But what happens if ISIS keeps advancing?  Does Obama step up the bombing campaign?  Does he order ground troops back into Iraq?  Or does he at some point decide there is nothing more he can do?

I remember I supported the Vietnam intervention in its early stages because I thought the South Vietnamese could be saved from totalitarian Communism.   I supported the invasion of Iraq in its early stages because I thought the Iraqis could be liberated from the tyranny of Saddam Hussein.

I wasn’t wrong about Communism, nor about Saddam Hussein, but I was wrong about what it is possible to accomplish by invading another country (and also wrong about my government’s intentions, but that’s another issue).

So now I hesitantly kind-of in-a-way support intervention against ISIS, because I hate to think of my country standing by and doing nothing, and at the same time I think of all the ways in which things could go wrong.

I imagine President Obama has the same thoughts.  I don’t think I will criticize him on this one.

LINK

Why ‘strategic’ bombing doesn’t seem to work by Ian Buruma for the Toronto Globe and Mail

The passing scene: Links & comments 7/1/14

July 1, 2014

The Clintons’ web of wealth: Where did Bill and Hillary get all their money? by Zaid Jilani for Al Jazeera America.

After stepping down as President, Bill Clinton repeatedly received six-figure fees for speeches from Citicorp, Goldman Sachs and other banking and financial firms that benefited from his administration’s policies.  He also received six-figure speaking fees from business interests in the Middle East while his wife was Secretary of State.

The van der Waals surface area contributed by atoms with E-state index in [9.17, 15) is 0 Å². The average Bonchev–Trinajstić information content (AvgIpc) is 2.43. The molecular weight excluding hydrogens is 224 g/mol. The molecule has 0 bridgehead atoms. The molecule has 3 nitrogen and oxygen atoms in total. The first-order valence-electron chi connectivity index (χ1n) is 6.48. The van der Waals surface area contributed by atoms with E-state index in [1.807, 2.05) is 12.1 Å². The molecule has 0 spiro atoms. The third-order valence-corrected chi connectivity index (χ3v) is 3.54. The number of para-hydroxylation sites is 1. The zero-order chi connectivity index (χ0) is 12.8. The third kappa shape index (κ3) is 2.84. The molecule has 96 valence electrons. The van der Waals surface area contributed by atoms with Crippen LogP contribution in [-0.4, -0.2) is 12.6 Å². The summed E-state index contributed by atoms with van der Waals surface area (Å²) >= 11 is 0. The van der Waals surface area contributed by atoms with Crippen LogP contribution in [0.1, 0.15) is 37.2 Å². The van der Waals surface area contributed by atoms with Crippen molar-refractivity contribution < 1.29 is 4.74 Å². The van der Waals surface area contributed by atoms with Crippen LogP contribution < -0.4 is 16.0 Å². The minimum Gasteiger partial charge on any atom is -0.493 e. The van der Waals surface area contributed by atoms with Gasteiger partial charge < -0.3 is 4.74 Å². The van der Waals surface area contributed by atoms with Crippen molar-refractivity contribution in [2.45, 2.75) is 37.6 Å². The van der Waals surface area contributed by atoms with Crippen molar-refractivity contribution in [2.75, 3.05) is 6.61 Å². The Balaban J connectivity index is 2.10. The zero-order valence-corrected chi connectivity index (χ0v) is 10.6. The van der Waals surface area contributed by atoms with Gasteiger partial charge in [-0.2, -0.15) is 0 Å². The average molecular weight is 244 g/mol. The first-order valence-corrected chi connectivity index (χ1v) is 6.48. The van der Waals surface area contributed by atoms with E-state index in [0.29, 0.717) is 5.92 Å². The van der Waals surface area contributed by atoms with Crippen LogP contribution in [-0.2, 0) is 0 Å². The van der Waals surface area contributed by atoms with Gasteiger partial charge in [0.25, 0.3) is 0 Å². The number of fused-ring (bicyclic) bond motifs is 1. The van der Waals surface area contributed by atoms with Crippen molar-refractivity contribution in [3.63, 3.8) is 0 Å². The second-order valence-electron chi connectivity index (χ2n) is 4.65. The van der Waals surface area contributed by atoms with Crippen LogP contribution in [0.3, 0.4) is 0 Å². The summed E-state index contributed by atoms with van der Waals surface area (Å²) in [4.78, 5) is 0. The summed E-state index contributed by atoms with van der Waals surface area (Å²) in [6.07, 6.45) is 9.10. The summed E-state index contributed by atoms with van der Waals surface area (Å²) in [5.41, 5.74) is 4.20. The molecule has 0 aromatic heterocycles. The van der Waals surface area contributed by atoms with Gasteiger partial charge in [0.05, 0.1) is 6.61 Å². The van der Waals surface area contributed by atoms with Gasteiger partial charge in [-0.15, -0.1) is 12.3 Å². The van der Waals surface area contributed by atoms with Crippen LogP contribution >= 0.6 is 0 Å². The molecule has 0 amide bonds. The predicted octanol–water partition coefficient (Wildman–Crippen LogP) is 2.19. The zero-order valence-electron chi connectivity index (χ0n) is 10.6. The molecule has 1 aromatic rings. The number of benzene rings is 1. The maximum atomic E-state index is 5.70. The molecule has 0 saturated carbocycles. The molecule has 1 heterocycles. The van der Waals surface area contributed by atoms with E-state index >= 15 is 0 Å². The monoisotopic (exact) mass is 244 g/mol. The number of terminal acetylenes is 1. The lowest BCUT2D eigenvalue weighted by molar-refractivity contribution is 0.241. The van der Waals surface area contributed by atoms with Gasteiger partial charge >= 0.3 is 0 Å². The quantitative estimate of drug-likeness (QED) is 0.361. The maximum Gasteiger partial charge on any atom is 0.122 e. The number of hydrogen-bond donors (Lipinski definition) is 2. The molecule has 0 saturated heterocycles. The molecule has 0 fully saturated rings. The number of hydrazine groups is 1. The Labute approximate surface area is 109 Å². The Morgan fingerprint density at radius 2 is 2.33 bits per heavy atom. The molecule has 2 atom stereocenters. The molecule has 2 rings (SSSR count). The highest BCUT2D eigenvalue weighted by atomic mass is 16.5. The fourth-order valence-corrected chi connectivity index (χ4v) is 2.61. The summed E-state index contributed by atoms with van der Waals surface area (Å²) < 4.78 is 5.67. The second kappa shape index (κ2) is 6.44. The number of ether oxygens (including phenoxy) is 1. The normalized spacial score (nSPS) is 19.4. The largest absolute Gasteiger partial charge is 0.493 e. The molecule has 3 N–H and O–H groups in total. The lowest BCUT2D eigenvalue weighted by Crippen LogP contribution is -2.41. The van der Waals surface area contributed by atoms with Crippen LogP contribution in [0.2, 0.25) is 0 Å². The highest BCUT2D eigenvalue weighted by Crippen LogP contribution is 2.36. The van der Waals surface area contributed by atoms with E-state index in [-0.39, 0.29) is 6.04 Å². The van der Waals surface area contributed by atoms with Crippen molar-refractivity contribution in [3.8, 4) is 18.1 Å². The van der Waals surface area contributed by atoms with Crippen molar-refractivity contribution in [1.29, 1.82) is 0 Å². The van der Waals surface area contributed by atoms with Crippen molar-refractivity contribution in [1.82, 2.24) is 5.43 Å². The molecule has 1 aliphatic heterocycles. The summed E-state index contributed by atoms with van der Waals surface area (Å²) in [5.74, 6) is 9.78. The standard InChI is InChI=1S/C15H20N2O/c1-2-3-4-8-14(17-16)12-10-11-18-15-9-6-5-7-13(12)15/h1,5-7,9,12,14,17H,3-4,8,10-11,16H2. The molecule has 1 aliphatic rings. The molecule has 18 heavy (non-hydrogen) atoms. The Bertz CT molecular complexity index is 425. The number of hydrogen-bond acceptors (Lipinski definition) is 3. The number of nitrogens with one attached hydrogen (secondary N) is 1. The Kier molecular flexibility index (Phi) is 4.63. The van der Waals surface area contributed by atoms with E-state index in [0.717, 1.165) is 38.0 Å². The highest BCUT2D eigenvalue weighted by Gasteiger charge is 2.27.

This information is from financial disclosures required of office-holders and their spouses when Hillary Clinton was a U.S. Senator and then Secretary of State.   News reports indicate she has received two $200,000 speech fees from Goldman Sachs since leaving office.

While these facts raise suspicions of payoffs and conflicts of interests, Jilani pointed out that it isn’t unusual for Washington office-holders to cash in like this after they leave public service.

Before Shooting in Iraq, a Warning on Blackwater by James Rissen of the New York Times.

Just weeks before Blackwater guards fatally shot 17 civilians at Baghdad’s Nisour Square in 2007, the State Department began investigating the security contractor’s operations in Iraq.

But the inquiry was abandoned after Blackwater’s top manager there issued a threat: “that he could kill” the government’s chief investigator and “no one could or would do anything about it as we were in Iraq,” according to department reports.

People on the move by Dmitry Orlov.

Most Americans seem quite incapable of making the simple connection between destroying somebody’s house and having that somebody then move in to share yours.

An estimated 50 million people are refugees, displaced persons, asylum seekers and unauthorized immigrants.  Dimtry Orlov pointed out that a high proportion are from countries disrupted by the U.S. war on terror, the U.S. war on drugs or U.S. intervention to protect dictators against radical guerrillas.   These include 7 million from Mexico and 3 million from Guatemala, El Salvador and Honduras.